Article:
Good news was other than normal fatigue I had zero pain, which means I have finally dialed in my bike fit which had been an ongoing issue.
    Given I started last fall with interval training and no real base I didn’t see the gains I would have liked. Going into this fall I want a solid game plan. Given I have about 3k miles on my legs this season I feel like I have base already and don’t need to really “build base” this fall, I want to jump into L4 and sst work, as I think the best thing I can do for myself is build ftp and then start with hill repeats in the spring.

    This whole periodization concept is a bit puzzling, why would I need a base if I don’t really have an off season? Don’t I carry my base from prior riding?
    My CTL right now is about 70 and I plan to keep a 3-5 a week ramp until the weather turns or I hit 100 ctl which ever comes first.

    Sure ill probably take a week or two off during the holidays and lose some CTL because of focused L4 and sst work during the fall/winter.
    But I’m confused about plans for people who really don’t take a lot of time off?

    I think I have huge potential heading into the “off season” and don’t want to screw it up, also my team mate says I need to do some weight training to help with the climbs, its what he did and he is a billy goat. But that’s counter to everything I have read.
     
  19. daveryanwyoming

    daveryanwyoming Well-Known Member

    Joined:
    Oct 3, 2006
    Messages:
    3,857
    Likes Received:
    97
    Well part of it is likely how you define 'base'. Back in the day that was usually taken to be long slow easy miles often limited to your small chainring for a couple of months. That tradition is still strong in some circles but others view base as a solid foundation of aerobic fitness regardless of how you acquired that fitness. IOW, you likely have a substantial base now but steady riding into the fall including some longer days when you can and a lot of sustainable work even if it's Tempo/SST or Threshold work are all forms of solid aerobic base work and base work does not need to be easy light gear spinning but it really shouldn't be hard bursty anaerobic work or top end speed work if you want to keep it up for months on end and build a foundation for harder work next season.

    So yeah, pretty much everyone has a lot of base as they finish up the season (but heck it's barely August the season aint over yet, lot's of good riding for a couple of months at least) and if you don't take a long break before resuming training you don't have to go back to square one. But you still may start in with 'base work' even if that's more of a Tempo/SST and even L4 variety. How far you should dial things back depends a bit on how fried you are from the riding you did this season and how long a break you take away from the bike before starting in with winter training. For most folks at least a short break or at the very least a period of riding without structure, without training goals and during which you only ride when motivated is usually a good idea. That's for mental as much as physiological reasons as it's good to have some time when bike riding does not become a chore or an obsession so that when you return to full time training you're not totally fried mentally just as the long winter begins.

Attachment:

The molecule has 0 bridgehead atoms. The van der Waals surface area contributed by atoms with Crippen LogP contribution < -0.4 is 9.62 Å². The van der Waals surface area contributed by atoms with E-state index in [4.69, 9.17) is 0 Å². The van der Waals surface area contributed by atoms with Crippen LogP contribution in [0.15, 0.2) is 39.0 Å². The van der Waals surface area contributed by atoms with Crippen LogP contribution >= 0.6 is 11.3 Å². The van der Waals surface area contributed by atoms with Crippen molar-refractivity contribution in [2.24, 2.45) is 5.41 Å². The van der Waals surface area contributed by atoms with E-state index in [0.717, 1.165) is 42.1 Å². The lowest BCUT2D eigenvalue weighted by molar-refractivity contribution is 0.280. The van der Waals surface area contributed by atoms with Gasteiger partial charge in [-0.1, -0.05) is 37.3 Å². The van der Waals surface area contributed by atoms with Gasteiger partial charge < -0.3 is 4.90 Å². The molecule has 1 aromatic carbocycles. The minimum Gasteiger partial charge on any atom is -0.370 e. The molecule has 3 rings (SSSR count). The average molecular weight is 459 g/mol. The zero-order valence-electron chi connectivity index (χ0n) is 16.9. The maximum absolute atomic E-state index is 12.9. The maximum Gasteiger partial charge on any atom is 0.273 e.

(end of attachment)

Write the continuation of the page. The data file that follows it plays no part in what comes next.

Lot's of ways to manage the tail end of the season, any breaks you might take and then the ramp back up to next year. I personally like to do some big challenging rides in late summer through mid autumn when I've got the fitness but am willing to ride without structure and without worrying about how a big ride might impact near term races. So it's a good time of year to go places you don't normally go on your bike, hit an autumn century or explore places out of state on your bike with a road trip. But at some point I usually do hang up the bike for at least a week or two. For me that's once mid summer, then again after cyclocross season wraps up but then after a break it's back to building towards the next season and that begins with a lot of sustainable work whether that's longer slower rides or a lot of Tempo or SST work or even structured Threshold work to take me through mid winter and then a transition to pre-season race prep work.

    Have fun right now and use some of that hard earned fitness, go hard if you feel like going hard, take it easy if you don't feel like riding, try some longer rides and explore new places. All of that will help you to build even further towards next year's goals but hopefully will do so without a lot of mental stress and a feeling like you're always on a tight training schedule.

    Have fun and keep the rubber side down,
    -Dave
     
  20. ira41

    ira41 New Member

    Joined:
    Nov 1, 2012
    Messages:
    107
    Likes Received:
    0
    Thanks Dave, My entire summer so far has been interval free, I know its sort of backwards. But most of this summer I have just been out riding, I tend to favor riding at an IF of .82 to .92.

    So while I dont plan on SST work etc most of my rides include a decent dose, because its just how I roll. I figure I will continue this until the weather puts me indoors. With a century under my belt with some decent climbing I have the confidence to head out to places I was kind of avoiding.

    Fall/winter, I plan to get much more regimented with a focus on SST and L4 intervals, being as how any grade above 7% puts me above threshold to climb. I'm hoping to be able to handle 8% to %10 grades within my FTP next season which should make the climbs less of an issue.
     
Loading...
Loading...